When I left for university, I had no idea what things cost. With a student loan in my hands, I bought whatever I laid eyes on: fast food, beer, music. I accumulated a gargantuan amount of debt that I’m only now able to pay off.
Debt is the last thing you want after post-secondary. Together with Laurie Campbell, executive director of Credit Canada, a not-for-profit charity that’s helped people deal with debt for over 40 years, we’ve compiled some indispensable tips to get you the most bang for your buck during your first year away.
1. Take stock
Figure out where your money will go. “Some students get student loans, but here’s the scary part: they get it in chunks in September and January. They’ve got to learn to spread that out,” says Campbell. “When a student sets their budget, they have to figure out their fixed costs: rent, tuition, books, the cost of food and transport.”
2. Get a job!
If while working a couple shifts a week on top of going to school might not sound so appealing, there could be benefits. “It really sets you up for what life can be like,” says Campbell. “If you learn to balance your life in that way, that’s a great skill!”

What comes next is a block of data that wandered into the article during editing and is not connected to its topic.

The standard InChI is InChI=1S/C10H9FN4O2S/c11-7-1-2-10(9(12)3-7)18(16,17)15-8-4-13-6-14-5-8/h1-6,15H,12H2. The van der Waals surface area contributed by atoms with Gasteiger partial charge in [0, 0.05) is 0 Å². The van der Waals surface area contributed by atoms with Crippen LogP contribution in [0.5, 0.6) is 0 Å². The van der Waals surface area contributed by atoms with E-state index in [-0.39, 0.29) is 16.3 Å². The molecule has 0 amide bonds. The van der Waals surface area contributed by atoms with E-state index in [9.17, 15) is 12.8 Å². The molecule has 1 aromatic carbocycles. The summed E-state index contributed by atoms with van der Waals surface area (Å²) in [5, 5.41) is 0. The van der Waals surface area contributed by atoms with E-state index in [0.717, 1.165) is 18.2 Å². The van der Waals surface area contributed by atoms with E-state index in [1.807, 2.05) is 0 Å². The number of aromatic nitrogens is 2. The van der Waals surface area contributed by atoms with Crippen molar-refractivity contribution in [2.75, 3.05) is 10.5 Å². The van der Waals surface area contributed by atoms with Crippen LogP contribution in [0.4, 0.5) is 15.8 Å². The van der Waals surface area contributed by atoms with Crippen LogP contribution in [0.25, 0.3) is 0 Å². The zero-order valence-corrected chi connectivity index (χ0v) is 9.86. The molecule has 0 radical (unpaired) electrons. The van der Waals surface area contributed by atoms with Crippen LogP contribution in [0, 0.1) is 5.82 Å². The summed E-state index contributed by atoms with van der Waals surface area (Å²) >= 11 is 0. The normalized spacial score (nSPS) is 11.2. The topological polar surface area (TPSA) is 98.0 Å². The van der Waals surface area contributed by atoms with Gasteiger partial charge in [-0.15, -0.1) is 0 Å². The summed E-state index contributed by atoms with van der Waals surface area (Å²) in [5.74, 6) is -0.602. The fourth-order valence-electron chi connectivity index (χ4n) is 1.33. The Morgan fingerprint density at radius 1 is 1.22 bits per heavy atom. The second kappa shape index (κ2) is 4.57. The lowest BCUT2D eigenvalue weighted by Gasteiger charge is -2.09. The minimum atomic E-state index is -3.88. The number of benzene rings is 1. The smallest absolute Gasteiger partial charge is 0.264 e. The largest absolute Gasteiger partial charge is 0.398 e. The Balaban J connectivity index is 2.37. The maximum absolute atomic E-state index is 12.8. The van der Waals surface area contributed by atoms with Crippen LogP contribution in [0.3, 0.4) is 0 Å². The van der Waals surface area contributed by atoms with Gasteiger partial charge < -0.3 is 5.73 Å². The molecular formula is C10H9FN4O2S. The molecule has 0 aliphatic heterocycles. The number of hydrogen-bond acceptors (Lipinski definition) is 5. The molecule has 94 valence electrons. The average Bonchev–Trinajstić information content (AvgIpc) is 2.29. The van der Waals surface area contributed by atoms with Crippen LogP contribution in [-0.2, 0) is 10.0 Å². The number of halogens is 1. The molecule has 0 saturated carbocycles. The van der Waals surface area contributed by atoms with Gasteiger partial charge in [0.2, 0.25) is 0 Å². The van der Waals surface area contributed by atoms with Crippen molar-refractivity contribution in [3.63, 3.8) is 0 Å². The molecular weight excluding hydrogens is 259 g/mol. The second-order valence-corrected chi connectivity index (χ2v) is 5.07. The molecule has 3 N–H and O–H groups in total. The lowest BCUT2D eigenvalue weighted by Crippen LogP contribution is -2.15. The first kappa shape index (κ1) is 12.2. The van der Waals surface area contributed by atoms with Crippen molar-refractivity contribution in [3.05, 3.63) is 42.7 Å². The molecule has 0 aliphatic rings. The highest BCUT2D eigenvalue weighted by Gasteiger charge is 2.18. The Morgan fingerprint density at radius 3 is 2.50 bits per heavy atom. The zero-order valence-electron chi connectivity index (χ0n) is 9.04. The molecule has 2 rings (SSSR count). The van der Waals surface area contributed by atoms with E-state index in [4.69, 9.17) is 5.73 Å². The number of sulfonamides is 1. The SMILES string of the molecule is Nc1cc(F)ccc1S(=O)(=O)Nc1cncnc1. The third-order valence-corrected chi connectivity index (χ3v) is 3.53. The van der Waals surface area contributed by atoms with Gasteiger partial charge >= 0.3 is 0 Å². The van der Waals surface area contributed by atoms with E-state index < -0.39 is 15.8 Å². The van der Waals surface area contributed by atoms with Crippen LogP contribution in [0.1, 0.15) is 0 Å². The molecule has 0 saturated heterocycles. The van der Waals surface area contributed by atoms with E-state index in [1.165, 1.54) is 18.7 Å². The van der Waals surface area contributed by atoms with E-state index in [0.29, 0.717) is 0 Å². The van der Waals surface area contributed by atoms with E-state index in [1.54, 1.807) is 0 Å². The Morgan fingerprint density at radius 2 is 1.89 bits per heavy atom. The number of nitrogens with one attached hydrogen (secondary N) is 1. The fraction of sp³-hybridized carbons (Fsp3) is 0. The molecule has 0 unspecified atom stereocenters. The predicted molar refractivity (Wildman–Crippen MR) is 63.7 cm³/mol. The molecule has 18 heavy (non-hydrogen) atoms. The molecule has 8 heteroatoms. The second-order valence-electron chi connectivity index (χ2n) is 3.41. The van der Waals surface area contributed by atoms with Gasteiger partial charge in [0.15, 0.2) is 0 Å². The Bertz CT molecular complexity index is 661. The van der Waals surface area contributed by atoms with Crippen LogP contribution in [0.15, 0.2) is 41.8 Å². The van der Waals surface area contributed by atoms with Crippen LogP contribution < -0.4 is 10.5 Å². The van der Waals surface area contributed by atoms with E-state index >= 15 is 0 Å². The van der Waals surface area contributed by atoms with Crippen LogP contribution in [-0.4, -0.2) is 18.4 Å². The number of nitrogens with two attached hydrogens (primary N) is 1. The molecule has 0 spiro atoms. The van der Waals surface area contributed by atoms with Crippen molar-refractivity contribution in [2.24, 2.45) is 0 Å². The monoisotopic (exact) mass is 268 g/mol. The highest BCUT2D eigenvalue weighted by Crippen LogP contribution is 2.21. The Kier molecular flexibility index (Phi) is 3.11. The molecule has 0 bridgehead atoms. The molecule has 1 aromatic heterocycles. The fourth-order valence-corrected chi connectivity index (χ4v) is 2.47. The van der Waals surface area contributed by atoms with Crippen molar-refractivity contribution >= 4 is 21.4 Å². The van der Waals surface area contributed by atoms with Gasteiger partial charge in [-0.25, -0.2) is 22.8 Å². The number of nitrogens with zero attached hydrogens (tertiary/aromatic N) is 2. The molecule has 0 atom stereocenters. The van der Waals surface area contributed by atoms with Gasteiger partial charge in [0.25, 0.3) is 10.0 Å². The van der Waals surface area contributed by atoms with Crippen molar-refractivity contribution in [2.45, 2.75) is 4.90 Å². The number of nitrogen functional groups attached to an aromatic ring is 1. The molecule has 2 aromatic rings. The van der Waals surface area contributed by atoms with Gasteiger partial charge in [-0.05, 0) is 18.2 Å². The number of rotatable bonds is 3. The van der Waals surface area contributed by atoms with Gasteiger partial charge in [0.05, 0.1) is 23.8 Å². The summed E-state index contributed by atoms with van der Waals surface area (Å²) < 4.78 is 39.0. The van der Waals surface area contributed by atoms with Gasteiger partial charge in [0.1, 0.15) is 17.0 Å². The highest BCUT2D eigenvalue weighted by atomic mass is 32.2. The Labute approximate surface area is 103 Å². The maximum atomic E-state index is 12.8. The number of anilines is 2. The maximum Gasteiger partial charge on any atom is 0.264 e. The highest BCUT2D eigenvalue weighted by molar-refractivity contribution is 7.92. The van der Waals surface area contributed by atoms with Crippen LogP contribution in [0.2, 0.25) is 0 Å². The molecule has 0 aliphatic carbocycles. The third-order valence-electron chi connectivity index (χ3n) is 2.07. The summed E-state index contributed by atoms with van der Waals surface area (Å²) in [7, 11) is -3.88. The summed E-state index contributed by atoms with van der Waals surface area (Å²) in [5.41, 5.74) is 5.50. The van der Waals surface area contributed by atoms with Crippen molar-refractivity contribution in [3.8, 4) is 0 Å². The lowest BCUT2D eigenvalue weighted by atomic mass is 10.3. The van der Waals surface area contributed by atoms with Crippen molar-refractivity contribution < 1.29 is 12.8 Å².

3. No charge
Avoid the credit card trap. It’ll help in the long run. “We see far too many young people ruin their credit rating before they’re 25,” says Campbell. “If you’re tempted to get one, and feel that it’s necessary, stick to one card with a limit of no more than $1000.” Another option might be to get a pre-loaded credit card for emergencies. At least then you’ll know when the party’s over.
4. Keep ‘em separated
If your money arrives in lumps, keep your “expense funds” separate from your “fun funds.” This makes it easier to monitor your expenses.
5. Campus living: on or off?
There are pros and cons to each. “It’s going to be cheaper living off-campus if you can live with roommates and you’re careful with your money,” says Campbell. “However, there’s a bit of a safety factor to living on campus: tuition fees and meal plans are usually paid in advance and you don’t have any transportation issues.”
6. Buy the book?
In my second year I bought a $200 history text for an elective that I couldn’t sell back because they weren’t teaching it the following year. This taught me a lesson: only buy the books you need. I saved $500 one year because I used the books reserved in the library. Of course, this isn’t ideal for everyone, so scour the school bulletin boards for used books, or even try online.
Hopefully these nuggets of knowledge have given you a little insight into making that first year on your own a little easier on the wallet.